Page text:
Agazzi’s commuter backpack is over-engineering done right

I was skeptical of the Agazzi urban backpack when my colleague and fellow nerd, Vlad Savov, linked me to his Kickstarter. Why the hell would anyone need a bag with a padlock for fingerprints or internal and external lights I thought, and why should they risk "buying it" through crowdfunding ?

That was until Agazzi Designs sent me a demo bag to try on my own. I like it; It looks very good, and the padlock and the lights are practical additions. It's the envelope bag designed for those who love excessive engineering.

The Pro unit that I have been testing is a preproduction prototype. It's about 95 percent of the finished product that Agazzi says will be sent to sponsors in October. It will cost £ 189 (around $ 246 or € 219) for the first sponsors. Versions with less specification without lights and padlock will sell for £ 129 (approximately $ 168 or € 150). That's expensive, but it's in line with other top-quality travel bags from companies like Peak Design.

In my opinion, Agazzi has been inspired by the design of Peak, leader in its class, with its red stitches in carbon-colored nylon fabric. Both backpacks have durable and water resistant materials, and keep their shapes even when they are empty. However, the larger 23-liter Agazzi is actually lighter than Peak Design's 20-liter daily backpack, and weighs just 1.45 kilograms (3 pounds, 3 ounces) compared to the notoriously heavy 1.81 kilograms (4 pounds).

I found the Agazzi very comfortable to use while riding a bike, even when it was loaded with a power bank, MacBook, e-reader and some exercise clothes. I also tried it at night in the very congested bike lanes of Amsterdam. The red light and the reflective strip on the backpack are welcome additions, and the light can be activated via a wired remote control in the quick access pocket on the right shoulder strap. A similar pocket on the left shoulder strap is large enough for your bus pass and some bank cards or cash.

The bag holds up very well on its own, but does not open completely when it is flat. As such, you end up with a dark cavern in the bottom of the bag, so the internal light is so useful.

The internal and external lights are connected through a USB-A cable to a power bank that must provide. The USB-A cable in my prototype bag connected to the lighting module printed in 3D through a Micro USB port. Unfortunately, the cable continued to fall. Fortunately, the module was in a zippered compartment, which allowed me to plug it back in again. I have been told that the cables that run in the modules molded to measure in the production backpacks "will never be disconnected".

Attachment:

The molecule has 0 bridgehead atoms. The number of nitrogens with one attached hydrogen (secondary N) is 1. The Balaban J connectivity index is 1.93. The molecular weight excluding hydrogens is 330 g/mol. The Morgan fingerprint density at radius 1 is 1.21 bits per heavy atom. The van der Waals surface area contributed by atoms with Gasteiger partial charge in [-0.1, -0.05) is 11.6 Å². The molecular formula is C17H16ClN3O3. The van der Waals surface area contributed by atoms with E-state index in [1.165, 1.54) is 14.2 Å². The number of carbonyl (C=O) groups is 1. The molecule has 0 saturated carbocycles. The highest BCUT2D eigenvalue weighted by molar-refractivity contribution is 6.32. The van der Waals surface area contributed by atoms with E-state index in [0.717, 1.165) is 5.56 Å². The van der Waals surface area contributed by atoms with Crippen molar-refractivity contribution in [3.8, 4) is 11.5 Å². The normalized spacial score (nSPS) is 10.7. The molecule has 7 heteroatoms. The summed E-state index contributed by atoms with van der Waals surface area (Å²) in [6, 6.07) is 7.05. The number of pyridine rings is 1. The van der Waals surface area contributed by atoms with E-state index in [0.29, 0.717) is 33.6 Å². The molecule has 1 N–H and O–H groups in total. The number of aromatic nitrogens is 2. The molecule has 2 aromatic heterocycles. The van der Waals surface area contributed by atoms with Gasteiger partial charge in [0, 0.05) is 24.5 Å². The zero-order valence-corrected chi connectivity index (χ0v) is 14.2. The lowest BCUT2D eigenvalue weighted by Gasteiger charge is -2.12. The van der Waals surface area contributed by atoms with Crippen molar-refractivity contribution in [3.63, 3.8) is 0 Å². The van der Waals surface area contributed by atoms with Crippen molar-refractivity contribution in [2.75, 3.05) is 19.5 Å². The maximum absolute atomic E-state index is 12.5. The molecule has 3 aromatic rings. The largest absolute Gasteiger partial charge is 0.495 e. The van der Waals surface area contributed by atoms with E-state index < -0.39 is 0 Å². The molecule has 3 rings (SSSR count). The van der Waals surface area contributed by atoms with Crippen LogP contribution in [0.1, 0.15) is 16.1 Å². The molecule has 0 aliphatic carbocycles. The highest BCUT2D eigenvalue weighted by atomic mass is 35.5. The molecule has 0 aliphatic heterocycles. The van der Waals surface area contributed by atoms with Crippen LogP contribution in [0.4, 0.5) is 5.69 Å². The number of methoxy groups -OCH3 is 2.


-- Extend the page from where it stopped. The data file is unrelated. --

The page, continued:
I have mixed feelings about the shoulder straps of the Agazzi. They are designed to be configured according to your preferences once and then left alone. In fact, they are almost impossible to adjust while carrying the backpack. In practice, this did not really create a problem. I was able to use the package in my preferred position (above my back), and I was still able to slide a hand through the strap to remove the package. However, I wonder if my success will be repeatable for people with different body types and flexibility.

Some other observations:

  • The fingerprint sensor is fast and reliable.
  • The safety cable is long enough to attach the bag to a chair in a cafeteria or armrest on a train.
  • The number, design and construction of the pockets are perfect for the daily needs of people traveling in the office by bike or train.
  • The lifetime warranty is excellent, assuming the company supports it.
  • I hate velcro, but its limited and intelligent use in the laptop strap does not enrage me.
  • Two words: luggage strap.

Let me be clear: this is not a review. It is a confirmation that the stock market exists, is almost ready, and the company is aware of the existing problems and is working to solve them. That should make your decision to back them up on Kickstarter a little easier if you feel tempted.

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